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School of Education

University of Delaware professor Amanda Jansen provides a rich, descriptive study of teachers' understandings of engagement.

If your high schooler has ever complained about their math homework—wondering when they’ll ever need the pythagorean theorem after graduation—they are not alone. Research in mathematics education often shows that students’ motivation to learn math tends to decline as students move through the K-12 school system. So University of Delaware professor Amanda Jansen began to look closely at student engagement in the secondary math classroom, wondering how teachers thought about engagement and if there were teaching practices that could disrupt these trends.

In a recent study conducted as a part of a grant project funded by the National Science Foundation (NSF), Jansen and her co-authors offer an exploratory study on how secondary mathematics teachers understand student engagement in their classrooms. While some teachers understood engagement as a form of behavioral compliance, most of the teachers in Jansen’s study understood engagement to be a multidimensional orientation with behavioral, cognitive, emotional and social components. With attention to teachers’ first-person narratives and reflections, this study offers educators a model for understanding student engagement so that they can better facilitate deeper learning in their classrooms.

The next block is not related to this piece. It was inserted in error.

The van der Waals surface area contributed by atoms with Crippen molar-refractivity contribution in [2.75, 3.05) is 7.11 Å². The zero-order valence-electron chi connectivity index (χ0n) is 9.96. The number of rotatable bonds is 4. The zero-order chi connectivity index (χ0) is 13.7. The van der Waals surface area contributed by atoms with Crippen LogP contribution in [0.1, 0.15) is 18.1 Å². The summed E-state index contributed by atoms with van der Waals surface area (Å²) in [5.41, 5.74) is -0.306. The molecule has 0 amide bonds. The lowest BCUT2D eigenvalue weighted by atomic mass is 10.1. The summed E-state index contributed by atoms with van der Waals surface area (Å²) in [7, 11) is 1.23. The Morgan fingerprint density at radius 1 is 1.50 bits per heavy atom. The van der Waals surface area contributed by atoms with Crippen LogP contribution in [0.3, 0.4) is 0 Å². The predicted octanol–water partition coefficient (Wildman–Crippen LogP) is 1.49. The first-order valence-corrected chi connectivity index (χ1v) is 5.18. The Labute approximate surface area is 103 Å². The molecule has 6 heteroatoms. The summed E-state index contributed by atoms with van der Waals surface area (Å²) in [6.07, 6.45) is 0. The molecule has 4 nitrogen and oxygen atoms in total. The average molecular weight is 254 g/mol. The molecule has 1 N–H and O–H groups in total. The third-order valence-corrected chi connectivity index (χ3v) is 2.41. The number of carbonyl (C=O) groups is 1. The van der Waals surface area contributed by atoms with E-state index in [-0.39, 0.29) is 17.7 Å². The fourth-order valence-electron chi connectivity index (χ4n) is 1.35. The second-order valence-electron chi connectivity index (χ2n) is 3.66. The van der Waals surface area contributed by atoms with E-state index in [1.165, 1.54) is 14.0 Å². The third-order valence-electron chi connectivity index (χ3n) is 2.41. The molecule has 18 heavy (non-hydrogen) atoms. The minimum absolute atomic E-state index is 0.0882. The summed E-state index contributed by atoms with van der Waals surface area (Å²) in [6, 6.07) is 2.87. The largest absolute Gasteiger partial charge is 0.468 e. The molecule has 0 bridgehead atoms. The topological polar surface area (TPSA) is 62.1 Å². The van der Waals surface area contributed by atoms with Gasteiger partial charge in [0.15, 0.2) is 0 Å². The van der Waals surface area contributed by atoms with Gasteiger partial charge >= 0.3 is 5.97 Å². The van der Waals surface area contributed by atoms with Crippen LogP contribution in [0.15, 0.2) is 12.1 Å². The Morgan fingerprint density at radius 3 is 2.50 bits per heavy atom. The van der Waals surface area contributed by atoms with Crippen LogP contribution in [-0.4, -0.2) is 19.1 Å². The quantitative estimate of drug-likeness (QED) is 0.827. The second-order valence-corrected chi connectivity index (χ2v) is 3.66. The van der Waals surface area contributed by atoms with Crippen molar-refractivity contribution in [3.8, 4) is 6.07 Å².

“If mathematics teacher educators better understand how math teachers think about engagement, we can support them with either better achieving their visions for engaging students or introduce them to alternative ways of thinking about engagement that may be more motivating for students,” said Jansen, who specializes in mathematics education in the College of Education and Human Development (CEHD)’s School of Education.

Dimensions of engagement 

In their descriptive study, Jansen and her co-authors examined how 28 secondary mathematics teachers in two states in the United States talk about their students’ engagement. During interviews, Jansen and her team asked teachers to provide their definitions for engagement, describe their teaching strategies for engaging students and describe their observations of engagement during a video clip from their own classroom. 

“Engagement is a complex orientation, but I tend to think about it as having both a form and a function,” Jansen said. “A function is what we’re trying to achieve in the classroom—compliance with an activity, for example, or deeper learning in relation to a concept. But forms of engagement can manifest in different ways. Engagement could be behavioral, when a student is completing a task, or cognitive, when a student is making connections between concepts. It could be an emotional or affective response, when a student shows curiosity, or a social interaction in the classroom that supports learning.”

Jansen and her co-authors found that some teachers understood the purpose of engagement to be compliance with a classroom activity. For example, two teachers thought about student engagement primarily through students’ behavior as it related to a task. 

“[My students are] engaged through interactive notes and . . . PowerPoints that go with them . . .  so they’re engaged with closed activities inside the notes and interactive parts within the notes where they have to perform,” said Peter, one of the participating teachers. (The teachers adopted pseudonyms for this study.)

Similarly, four teachers thought about the affective component of engagement in relation to completing tasks. Another teacher, Anne, described her effort to “kind of trick [her students] into doing math” through fun activities that students don’t “realize” are math-oriented.